Winter Dog Grooming Guide: How to Minimize Dog Shedding

Key Points

  • Proper grooming, temperature control, and supplements minimize dog shedding in winter.

  • Omega-3 fatty acids are essential for healthy skin and coat and reduce dog shedding in winter.

  • Smaller dogs and short-haired dogs are more prone to getting cold.

  • Signs that your dog feels chilly include trembling, huddling close to furniture, low energy, restlessness, and cold extremities.

  • Choose an animal-sourced omega-3 formula, such as fish or krill oil, for the best results.

Winter is a magical time for many people, but it’s a season of relentless dog shedding for pet owners. You may wonder why dog shedding in winter is significantly worse. As temperatures change, dogs shed more, leaving hair all over your clothes, furniture, and floors.

Although there is no way to eradicate shedding completely, many ways exist to minimize it during the colder months. This grooming guide explains why dog shedding in winter is so extreme and provides tips on how to keep it under control.

Dog Shedding 101: Why Is Your Dog Losing Hair?

Just like you lose your hair, dogs shedding their fur is a natural process that helps them get rid of old, dead hair to allow new hair to grow. Dogs have different hair growth cycles than humans and tend to shed more during certain times of the year.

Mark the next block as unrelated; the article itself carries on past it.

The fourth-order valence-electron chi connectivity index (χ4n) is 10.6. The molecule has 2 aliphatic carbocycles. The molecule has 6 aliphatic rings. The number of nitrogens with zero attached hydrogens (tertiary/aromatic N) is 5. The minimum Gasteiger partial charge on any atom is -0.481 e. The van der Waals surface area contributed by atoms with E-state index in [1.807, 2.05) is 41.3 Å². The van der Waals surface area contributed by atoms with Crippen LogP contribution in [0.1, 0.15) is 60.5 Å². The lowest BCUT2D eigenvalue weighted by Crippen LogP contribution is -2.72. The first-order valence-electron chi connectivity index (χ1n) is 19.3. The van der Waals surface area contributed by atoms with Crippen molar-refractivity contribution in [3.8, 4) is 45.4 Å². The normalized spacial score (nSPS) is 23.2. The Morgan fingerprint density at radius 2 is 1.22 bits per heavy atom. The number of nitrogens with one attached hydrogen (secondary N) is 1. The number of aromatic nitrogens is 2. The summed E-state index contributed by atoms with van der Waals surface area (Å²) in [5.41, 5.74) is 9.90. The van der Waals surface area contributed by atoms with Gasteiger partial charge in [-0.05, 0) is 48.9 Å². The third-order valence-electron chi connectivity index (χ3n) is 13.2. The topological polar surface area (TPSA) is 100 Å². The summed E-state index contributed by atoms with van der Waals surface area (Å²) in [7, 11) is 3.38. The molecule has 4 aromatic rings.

There are two main types of shedding for dogs — seasonal and non-seasonal. Understanding the difference between the two types of shedding is crucial to identify the cause and finding the appropriate solution.

Non-Seasonal Shedding

Non-seasonal shedding happens daily; unless you have a hairless dog, all dogs shed their hair to some degree. Although genetics play a significant role in how much your pooch sheds, other factors contribute to various degrees of shedding.


Your dog exhibits stress symptoms in many ways, such as excessive barking or digging. Excessive shedding is another common stress symptom. If your furry friend experiences anxiety or distress, they may spend hours licking and biting their fur to soothe themselves. As a result, your pup may start to show bald spots and shedding issues.

Brushing dog hair


A balanced diet is crucial to maintain a healthy coat. Your dog's diet requires high-quality proteins, fats, vitamins, and minerals for new hair growth and fur maintenance. When your pooch's fur becomes brittle and they're shedding more than usual, it may be a sign that they’re not getting all the proper nutrients.


There are two ways allergies cause shedding. Dogs with food allergies cannot properly digest and absorb the nutrients from their food, resulting in poor health and nutrient deficiency. Like humans suffering from food allergies, dogs may exhibit itching, irritated skin, and hair loss.

On the other hand, environmental allergies, such as pollen, dust mites, and mold, also lead to skin problems and excessive shedding. Your pup may have an allergy if they persistently scratch their fur or lick their paws.